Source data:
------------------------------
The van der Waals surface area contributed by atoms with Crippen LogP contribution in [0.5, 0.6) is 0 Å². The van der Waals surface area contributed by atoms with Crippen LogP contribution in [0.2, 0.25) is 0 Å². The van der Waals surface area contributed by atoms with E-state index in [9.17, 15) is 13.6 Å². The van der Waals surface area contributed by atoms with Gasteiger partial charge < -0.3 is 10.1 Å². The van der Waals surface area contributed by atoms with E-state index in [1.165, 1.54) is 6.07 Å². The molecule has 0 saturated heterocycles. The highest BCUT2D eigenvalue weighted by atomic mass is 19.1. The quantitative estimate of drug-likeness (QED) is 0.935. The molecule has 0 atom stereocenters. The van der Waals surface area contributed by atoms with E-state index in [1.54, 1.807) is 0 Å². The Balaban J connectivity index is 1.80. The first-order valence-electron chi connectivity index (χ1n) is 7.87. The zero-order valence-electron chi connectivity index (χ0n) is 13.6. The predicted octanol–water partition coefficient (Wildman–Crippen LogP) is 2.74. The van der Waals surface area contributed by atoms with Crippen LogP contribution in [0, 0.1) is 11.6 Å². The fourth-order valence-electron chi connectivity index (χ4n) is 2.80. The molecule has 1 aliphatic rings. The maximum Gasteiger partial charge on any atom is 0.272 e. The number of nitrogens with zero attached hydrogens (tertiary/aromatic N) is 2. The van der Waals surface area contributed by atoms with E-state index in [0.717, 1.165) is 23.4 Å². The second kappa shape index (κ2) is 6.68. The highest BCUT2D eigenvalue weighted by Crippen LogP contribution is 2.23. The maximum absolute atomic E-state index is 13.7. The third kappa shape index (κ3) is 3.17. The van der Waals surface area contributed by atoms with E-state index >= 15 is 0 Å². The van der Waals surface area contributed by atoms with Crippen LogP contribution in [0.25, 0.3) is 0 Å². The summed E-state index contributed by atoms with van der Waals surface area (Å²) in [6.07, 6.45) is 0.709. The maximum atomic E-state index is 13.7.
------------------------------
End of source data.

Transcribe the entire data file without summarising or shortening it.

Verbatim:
The van der Waals surface area contributed by atoms with Crippen LogP contribution in [0.5, 0.6) is 0 Å². The van der Waals surface area contributed by atoms with Crippen LogP contribution in [0.2, 0.25) is 0 Å². The van der Waals surface area contributed by atoms with E-state index in [9.17, 15) is 13.6 Å². The van der Waals surface area contributed by atoms with Gasteiger partial charge < -0.3 is 10.1 Å². The van der Waals surface area contributed by atoms with E-state index in [1.165, 1.54) is 6.07 Å². The molecule has 0 saturated heterocycles. The highest BCUT2D eigenvalue weighted by atomic mass is 19.1. The quantitative estimate of drug-likeness (QED) is 0.935. The molecule has 0 atom stereocenters. The van der Waals surface area contributed by atoms with E-state index in [1.54, 1.807) is 0 Å². The Balaban J connectivity index is 1.80. The first-order valence-electron chi connectivity index (χ1n) is 7.87. The zero-order valence-electron chi connectivity index (χ0n) is 13.6. The predicted octanol–water partition coefficient (Wildman–Crippen LogP) is 2.74. The van der Waals surface area contributed by atoms with Crippen LogP contribution in [0, 0.1) is 11.6 Å². The fourth-order valence-electron chi connectivity index (χ4n) is 2.80. The molecule has 1 aliphatic rings. The maximum Gasteiger partial charge on any atom is 0.272 e. The number of nitrogens with zero attached hydrogens (tertiary/aromatic N) is 2. The van der Waals surface area contributed by atoms with E-state index in [0.717, 1.165) is 23.4 Å². The second kappa shape index (κ2) is 6.68. The highest BCUT2D eigenvalue weighted by Crippen LogP contribution is 2.23. The maximum absolute atomic E-state index is 13.7. The third kappa shape index (κ3) is 3.17. The van der Waals surface area contributed by atoms with E-state index >= 15 is 0 Å². The van der Waals surface area contributed by atoms with Crippen LogP contribution in [0.25, 0.3) is 0 Å². The summed E-state index contributed by atoms with van der Waals surface area (Å²) in [6.07, 6.45) is 0.709. The maximum atomic E-state index is 13.7.